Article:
February 20, 2014
Canadian Literature’s Issue 218 (Winter 2013), Of Borders and Bioregions, is available to order.
February 19, 2014
Celebrated Canadian writer Mavis Gallant passed away yesterday at the age of 91. Gallant, who spent most of her career in Paris, France, was best known for short stories but also wrote novels, plays, and essays. In 1981, Gallant won the Governor General’s Award in fiction for her collection Home Truths: Selected Canadian Stories and was named to the Order of Canada.
Despite living most of her life outside of Canada, Gallant’s work received much critical attention in the pages of Canadian Literature. Here is a list of all articles, reviews of Gallant’s works, and reviews of scholarship on Gallant’s writing published in Canadian Literature:
by Tamas Dobozy. #158 (Autumn 1998): 65–88. Article: PDF available.
Designed Anarchyin Mavis Gallant’s The Moslem Wife and Other Stories
The Secular Opiate: Marxisms as an Ersatz Religion in Three Canadian Textsby Christian Bök. #147 (Winter 1995): 11–22. Article: PDF available.
Structural Patterns of Alienation & Disjunction: Mavis Gallant’s Firmly-Structured Storiesby Danielle Schaub. #136 (Spring 1993): 45–57. Article: PDF available.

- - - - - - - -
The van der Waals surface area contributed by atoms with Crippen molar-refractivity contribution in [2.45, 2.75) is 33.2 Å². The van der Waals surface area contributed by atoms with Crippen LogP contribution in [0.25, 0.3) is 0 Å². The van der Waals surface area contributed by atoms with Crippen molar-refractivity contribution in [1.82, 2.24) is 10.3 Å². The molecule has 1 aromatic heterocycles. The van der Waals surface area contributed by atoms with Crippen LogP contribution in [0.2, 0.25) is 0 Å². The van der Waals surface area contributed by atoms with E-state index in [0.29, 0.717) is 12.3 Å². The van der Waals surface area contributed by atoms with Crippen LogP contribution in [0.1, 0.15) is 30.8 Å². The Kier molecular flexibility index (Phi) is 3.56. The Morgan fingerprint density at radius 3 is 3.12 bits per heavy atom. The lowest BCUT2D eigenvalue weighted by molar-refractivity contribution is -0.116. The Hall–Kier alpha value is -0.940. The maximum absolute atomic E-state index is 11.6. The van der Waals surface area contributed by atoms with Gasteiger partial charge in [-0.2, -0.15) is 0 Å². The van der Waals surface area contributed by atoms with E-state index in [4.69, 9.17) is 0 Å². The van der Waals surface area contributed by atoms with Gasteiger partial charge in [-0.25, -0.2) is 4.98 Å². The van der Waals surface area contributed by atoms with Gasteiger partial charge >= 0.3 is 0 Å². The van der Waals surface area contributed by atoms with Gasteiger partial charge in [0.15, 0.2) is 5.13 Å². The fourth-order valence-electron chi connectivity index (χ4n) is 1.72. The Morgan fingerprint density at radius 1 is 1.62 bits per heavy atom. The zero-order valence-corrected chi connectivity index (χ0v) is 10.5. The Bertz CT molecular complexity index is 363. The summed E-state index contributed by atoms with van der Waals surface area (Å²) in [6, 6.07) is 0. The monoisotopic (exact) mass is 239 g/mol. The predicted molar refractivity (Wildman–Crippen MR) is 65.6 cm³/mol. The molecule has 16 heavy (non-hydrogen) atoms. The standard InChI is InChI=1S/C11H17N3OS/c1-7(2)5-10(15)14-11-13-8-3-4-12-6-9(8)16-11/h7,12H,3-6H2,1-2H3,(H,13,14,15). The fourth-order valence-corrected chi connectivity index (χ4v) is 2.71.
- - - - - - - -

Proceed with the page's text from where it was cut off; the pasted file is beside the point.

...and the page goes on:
Artistry in Mavis Gallant’sby Lesley D. Clement. #129 (Summer 1991): 57–73. Article: PDF available.
Green Water, Green Sky: The Composition of Structure, Pattern, and Gyre
To Be (And Not To Be) Continued: Closure and Consolation in Gallant’sby Karen Smythe. #129 (Summer 1991): 74–86. Article: PDF available.
Linnet Muir Sequence
Exiles in Time: Gallant’sby David O’Rourke. #93 (Summer 1982): 98–107. Article: PDF available.
My Heart Is Broken
Book Reviews of Mavis Gallant’s Works
Selected Gallantby Ronald Hatch. #160 (Spring 1999): 159–61. HTML available. Review of: The Selected Stories of Mavis Gallant by Mavis Gallant.
Home & Abroadby Herb Wyile. #131 (Winter 1991): 235–37. Reviews section PDF available.
Review of: In Transit by Mavis Gallant.
Fire & Iceby Neil K. Besner. #116 (Spring 1988): 148–49. Reviews section PDF available. Review of: Paris Notebooks: Essays & Reviews by Mavis Gallant.